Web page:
When I read about the Munay-Ki rites, a part of me was exited to have the opportunity to receive them, and another was slightly concerned about how they were talked about.
They are described from within a context of taking a sense of separate self as real, as something that needs to be protected, and so on. It doesn’t quite fit in with my Buddhist background, or my other explorations right now.
But at the same time, it is pretty clear that this is just how it is filtered, interpreted and talked about, by this one person, or this one organization. It may not even reflect his own experience of it. It could just be a way of talking about it that is more accessible to most people.
So for instance, when the first rite is described as protection for our individual self, I can appreciate the wisdom in that. Why not protect this human self through shamanic means? We do it daily anyway, in other ways, whether in the context of exclusively identifying with it or not. We eat, put on clothes, seek shelter, go to the doctor, look both ways before crossing the street. So why not also through shamanic means? It is, after all, just the initial rite, with many other ones following.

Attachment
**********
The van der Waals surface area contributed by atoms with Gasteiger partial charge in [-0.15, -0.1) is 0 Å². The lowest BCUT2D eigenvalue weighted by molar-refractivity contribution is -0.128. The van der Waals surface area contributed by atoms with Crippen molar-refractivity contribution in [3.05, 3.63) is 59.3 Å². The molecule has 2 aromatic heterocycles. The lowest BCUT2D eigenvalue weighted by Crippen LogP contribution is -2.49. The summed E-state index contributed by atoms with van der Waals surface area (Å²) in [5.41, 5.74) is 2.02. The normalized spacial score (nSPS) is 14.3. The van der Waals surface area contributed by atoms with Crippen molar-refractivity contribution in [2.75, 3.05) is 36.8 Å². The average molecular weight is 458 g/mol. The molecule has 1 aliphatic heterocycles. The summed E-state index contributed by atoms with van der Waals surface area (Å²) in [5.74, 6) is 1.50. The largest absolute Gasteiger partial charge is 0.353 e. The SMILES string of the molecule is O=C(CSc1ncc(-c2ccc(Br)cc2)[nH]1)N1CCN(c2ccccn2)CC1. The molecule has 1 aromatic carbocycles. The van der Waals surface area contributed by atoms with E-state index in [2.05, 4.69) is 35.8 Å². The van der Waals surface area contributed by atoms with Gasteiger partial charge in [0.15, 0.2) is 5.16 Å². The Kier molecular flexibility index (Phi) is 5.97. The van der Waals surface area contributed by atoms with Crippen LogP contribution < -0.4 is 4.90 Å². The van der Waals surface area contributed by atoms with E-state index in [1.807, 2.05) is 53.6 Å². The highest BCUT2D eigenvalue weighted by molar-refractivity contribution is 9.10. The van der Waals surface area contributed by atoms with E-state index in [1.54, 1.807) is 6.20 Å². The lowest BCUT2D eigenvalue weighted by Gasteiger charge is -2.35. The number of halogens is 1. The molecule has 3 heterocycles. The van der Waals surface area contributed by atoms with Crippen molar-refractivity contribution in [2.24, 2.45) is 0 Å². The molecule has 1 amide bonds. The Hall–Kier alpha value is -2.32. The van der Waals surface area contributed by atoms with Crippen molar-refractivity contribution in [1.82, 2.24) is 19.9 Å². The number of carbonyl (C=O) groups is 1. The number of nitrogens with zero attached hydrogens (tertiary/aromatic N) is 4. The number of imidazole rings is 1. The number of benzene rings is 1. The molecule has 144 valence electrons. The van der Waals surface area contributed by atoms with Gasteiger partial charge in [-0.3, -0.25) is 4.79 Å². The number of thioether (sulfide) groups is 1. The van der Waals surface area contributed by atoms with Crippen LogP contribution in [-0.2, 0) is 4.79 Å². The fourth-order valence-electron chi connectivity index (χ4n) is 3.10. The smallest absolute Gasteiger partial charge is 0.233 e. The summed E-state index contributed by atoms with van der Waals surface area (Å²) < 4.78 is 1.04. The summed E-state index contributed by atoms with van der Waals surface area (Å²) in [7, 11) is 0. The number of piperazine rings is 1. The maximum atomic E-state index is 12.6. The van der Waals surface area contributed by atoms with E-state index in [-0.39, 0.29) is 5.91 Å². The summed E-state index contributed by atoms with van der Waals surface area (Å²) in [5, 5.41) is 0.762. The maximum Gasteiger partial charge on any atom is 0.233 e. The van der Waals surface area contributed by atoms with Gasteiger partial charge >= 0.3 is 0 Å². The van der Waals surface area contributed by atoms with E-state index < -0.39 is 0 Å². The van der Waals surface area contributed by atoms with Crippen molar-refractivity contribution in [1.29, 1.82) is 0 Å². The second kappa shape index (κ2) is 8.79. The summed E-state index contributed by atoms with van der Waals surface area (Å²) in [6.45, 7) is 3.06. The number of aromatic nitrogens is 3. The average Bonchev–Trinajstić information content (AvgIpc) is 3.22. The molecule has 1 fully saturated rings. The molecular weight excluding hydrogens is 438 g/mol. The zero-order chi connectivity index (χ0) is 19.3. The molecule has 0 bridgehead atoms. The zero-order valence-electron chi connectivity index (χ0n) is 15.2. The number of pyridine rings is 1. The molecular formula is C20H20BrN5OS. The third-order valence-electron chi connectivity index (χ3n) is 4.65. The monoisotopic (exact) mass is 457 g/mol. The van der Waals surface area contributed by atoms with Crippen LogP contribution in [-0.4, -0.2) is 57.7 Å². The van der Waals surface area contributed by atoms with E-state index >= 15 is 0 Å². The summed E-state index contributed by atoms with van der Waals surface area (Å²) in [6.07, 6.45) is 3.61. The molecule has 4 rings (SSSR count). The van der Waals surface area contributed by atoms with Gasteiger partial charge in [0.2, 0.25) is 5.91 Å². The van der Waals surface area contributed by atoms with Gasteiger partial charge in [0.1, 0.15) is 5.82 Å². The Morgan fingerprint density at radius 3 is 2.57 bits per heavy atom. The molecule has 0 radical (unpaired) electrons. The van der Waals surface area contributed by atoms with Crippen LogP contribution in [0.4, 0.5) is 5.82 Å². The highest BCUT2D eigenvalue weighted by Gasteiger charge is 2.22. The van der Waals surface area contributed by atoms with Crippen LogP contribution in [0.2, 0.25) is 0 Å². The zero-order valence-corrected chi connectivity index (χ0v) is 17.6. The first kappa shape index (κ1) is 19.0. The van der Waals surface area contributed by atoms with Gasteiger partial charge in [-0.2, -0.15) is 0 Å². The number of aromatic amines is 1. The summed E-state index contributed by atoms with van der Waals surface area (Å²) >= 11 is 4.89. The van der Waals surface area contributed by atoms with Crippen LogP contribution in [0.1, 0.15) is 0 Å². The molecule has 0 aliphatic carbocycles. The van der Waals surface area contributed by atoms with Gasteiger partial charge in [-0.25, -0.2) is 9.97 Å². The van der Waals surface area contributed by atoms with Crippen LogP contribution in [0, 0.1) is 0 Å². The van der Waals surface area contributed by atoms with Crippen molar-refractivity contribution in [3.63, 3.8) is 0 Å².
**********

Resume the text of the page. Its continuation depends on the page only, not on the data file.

And the same is the case with the other rites. They are all aimed at transformation at our human or soul levels, so why not? It is just another exploration. Another way to discover what is possible. And it can happen within the context of taking a sense of separate self as real, or not. Either way, it is fine. Even desirable, from relative and conventional views of wanting to support life (minimizing suffering, nudging towards happiness and awakening) and evolution.